Resilience Challenges: Overcoming Low Maturity and Bridging Gaps
In this article, we will explore why resilience and Business Continuity Management (BCM) matters more than ever, and recommend a business-centric, incremental approach for organisations that are at the start of their Business Continuity journey.
We need to up our game
In the current geopolitical context (pandemic, war in Europe, climate change, etc.), we seem to move from crisis to crisis. Lawmakers in Europe respond with the current regulatory push (such as Cyber resilience act, DORA and NIS2), and many of these regulations will become a compliance reality for numerous businesses and sectors. In addition, operational value chains for organisations have become digitalised, and consequently more vulnerable to disruptions from IT-incidents and cyberattacks. Consequently, BCM and digital operational resilience are high priorities on the agenda. Despite this, we believe most businesses need to up their game further.
What we are doing is not enough
As business continuity risks have increased, organisations’ ability to respond to crises in their supply chain has largely remained the same. Often, businesses do not sufficiently understand their responsibilities within a cloud context, and the impact of cyber incidents continues to reach new records every year. Yet, we observe an abundance of security tools and vendors in the market, along with many comprehensive frameworks that address resilience holistically. If this is so obvious and so important, why is it so hard? Are business continuity and resilience goals insurmountable because of low maturity and huge gaps?
A little can go a long way
Initiating incremental, business-centric steps towards resilience is a good way to make key improvements. Choose easy-to-implement, non-technical measures that engage business leaders and management, and start building the various dimensions of resilience within existing processes.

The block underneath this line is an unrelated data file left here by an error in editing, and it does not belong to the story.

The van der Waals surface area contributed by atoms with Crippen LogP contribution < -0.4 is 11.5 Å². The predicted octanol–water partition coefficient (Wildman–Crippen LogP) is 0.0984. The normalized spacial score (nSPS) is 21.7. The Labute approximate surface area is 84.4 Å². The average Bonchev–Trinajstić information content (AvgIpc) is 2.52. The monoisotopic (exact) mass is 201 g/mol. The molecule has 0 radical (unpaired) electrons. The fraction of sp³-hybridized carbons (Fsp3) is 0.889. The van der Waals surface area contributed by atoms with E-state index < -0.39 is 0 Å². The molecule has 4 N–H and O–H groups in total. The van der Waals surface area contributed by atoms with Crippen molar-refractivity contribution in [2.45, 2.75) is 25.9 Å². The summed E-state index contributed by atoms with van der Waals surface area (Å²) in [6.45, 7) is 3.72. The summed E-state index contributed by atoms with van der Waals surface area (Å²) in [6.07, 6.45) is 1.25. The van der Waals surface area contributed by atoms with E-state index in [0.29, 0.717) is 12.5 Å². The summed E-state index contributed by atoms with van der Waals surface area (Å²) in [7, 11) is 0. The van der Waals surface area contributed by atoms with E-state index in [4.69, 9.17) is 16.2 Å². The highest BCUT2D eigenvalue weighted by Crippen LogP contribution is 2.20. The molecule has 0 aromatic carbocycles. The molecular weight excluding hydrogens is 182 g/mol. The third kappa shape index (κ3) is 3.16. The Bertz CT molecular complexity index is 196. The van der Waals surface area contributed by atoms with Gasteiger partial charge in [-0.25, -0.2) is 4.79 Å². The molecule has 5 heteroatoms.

These steps are a good starting point:
- Re-architect systems and networks as early as possible in the design pipeline (think Shift Left) and perform activities such as threat modelling for vulnerabilities and weaknesses before your artefacts are released.
- Train existing IT staff and Security Incident Response Teams (IRT) to improve soft skills (such as communication and emergency leadership) and integrate them as an active part of the continuity effort.
- Finally, redeploy critical business processes with an alternative failover-mode, where operations can function without dependency on assumed components like critical system integrations or cloud services.
Training – your silver bullet
There is a “silver bullet” to most resilience challenges. Your current business continuity capability or its latest improvements can be tested or assured with a key activity: emergency and crisis exercises. Such training sessions will uncover uncommunicated business priorities (“Are we not able to restore this earlier?”), highlight common role misunderstandings (“Is this not an IT responsibility?”) and reveal unclear emergency chains of command (“Surely, we don’t need to escalate this?”). All participants ought to observe these gaps together in a safe training context.
In your best emergency handling, you will probably never be performing better than in your worst crisis exerciseKoen Matthys
We implement effective solutions to sustain digital resilience
Resilience is so much more than a collection of emergency plans. Advisense has international and cross-sectorial experience in building a systematic BCM approach for your business, from Risk and Business Impact assessments to verification of your resilience capability. Our crisis exercise approach can help you shift your leadership’s thinking from risks to resilience.
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